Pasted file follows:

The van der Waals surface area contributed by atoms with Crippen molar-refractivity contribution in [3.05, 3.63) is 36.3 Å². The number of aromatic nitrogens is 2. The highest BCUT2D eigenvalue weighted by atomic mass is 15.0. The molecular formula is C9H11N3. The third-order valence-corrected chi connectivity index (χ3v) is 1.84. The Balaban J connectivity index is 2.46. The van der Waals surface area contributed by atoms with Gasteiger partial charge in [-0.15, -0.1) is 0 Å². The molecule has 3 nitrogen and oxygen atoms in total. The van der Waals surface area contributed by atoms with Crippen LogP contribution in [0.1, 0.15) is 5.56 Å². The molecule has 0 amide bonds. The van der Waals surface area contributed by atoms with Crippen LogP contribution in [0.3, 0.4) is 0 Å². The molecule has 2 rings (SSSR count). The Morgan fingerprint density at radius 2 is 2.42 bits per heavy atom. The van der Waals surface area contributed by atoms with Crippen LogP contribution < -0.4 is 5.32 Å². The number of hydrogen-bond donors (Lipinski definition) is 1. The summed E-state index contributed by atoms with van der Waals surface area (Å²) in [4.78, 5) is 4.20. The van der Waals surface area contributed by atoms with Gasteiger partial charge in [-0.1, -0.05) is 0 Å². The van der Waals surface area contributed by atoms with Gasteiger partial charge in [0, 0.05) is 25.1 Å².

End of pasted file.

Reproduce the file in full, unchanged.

The van der Waals surface area contributed by atoms with Crippen molar-refractivity contribution in [3.05, 3.63) is 36.3 Å². The number of aromatic nitrogens is 2. The highest BCUT2D eigenvalue weighted by atomic mass is 15.0. The molecular formula is C9H11N3. The third-order valence-corrected chi connectivity index (χ3v) is 1.84. The Balaban J connectivity index is 2.46. The van der Waals surface area contributed by atoms with Gasteiger partial charge in [-0.15, -0.1) is 0 Å². The molecule has 3 nitrogen and oxygen atoms in total. The van der Waals surface area contributed by atoms with Crippen LogP contribution in [0.1, 0.15) is 5.56 Å². The molecule has 0 amide bonds. The van der Waals surface area contributed by atoms with Crippen LogP contribution in [0.3, 0.4) is 0 Å². The molecule has 2 rings (SSSR count). The Morgan fingerprint density at radius 2 is 2.42 bits per heavy atom. The van der Waals surface area contributed by atoms with Crippen LogP contribution < -0.4 is 5.32 Å². The number of hydrogen-bond donors (Lipinski definition) is 1. The summed E-state index contributed by atoms with van der Waals surface area (Å²) in [4.78, 5) is 4.20. The van der Waals surface area contributed by atoms with Gasteiger partial charge in [-0.1, -0.05) is 0 Å². The van der Waals surface area contributed by atoms with Gasteiger partial charge in [0, 0.05) is 25.1 Å².